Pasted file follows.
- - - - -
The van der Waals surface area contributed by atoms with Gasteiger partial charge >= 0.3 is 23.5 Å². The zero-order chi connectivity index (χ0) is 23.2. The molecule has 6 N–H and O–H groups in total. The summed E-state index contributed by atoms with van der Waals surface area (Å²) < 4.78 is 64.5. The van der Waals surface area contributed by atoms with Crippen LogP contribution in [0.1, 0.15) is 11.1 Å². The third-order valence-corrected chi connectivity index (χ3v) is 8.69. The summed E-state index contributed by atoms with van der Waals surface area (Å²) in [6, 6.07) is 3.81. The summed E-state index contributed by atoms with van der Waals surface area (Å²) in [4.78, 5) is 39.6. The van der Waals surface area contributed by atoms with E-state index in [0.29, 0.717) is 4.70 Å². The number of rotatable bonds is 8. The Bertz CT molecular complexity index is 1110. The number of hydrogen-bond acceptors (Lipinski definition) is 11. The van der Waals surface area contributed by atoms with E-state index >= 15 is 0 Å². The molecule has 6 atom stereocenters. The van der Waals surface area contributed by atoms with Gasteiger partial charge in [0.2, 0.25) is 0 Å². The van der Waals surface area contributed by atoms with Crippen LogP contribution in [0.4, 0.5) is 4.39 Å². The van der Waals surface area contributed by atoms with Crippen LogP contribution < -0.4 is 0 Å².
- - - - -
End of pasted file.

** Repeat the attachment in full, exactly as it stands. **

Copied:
The van der Waals surface area contributed by atoms with Gasteiger partial charge >= 0.3 is 23.5 Å². The zero-order chi connectivity index (χ0) is 23.2. The molecule has 6 N–H and O–H groups in total. The summed E-state index contributed by atoms with van der Waals surface area (Å²) < 4.78 is 64.5. The van der Waals surface area contributed by atoms with Crippen LogP contribution in [0.1, 0.15) is 11.1 Å². The third-order valence-corrected chi connectivity index (χ3v) is 8.69. The summed E-state index contributed by atoms with van der Waals surface area (Å²) in [6, 6.07) is 3.81. The summed E-state index contributed by atoms with van der Waals surface area (Å²) in [4.78, 5) is 39.6. The van der Waals surface area contributed by atoms with E-state index in [0.29, 0.717) is 4.70 Å². The number of rotatable bonds is 8. The Bertz CT molecular complexity index is 1110. The number of hydrogen-bond acceptors (Lipinski definition) is 11. The van der Waals surface area contributed by atoms with E-state index >= 15 is 0 Å². The molecule has 6 atom stereocenters. The van der Waals surface area contributed by atoms with Gasteiger partial charge in [0.2, 0.25) is 0 Å². The van der Waals surface area contributed by atoms with Crippen LogP contribution in [0.4, 0.5) is 4.39 Å². The van der Waals surface area contributed by atoms with Crippen LogP contribution < -0.4 is 0 Å².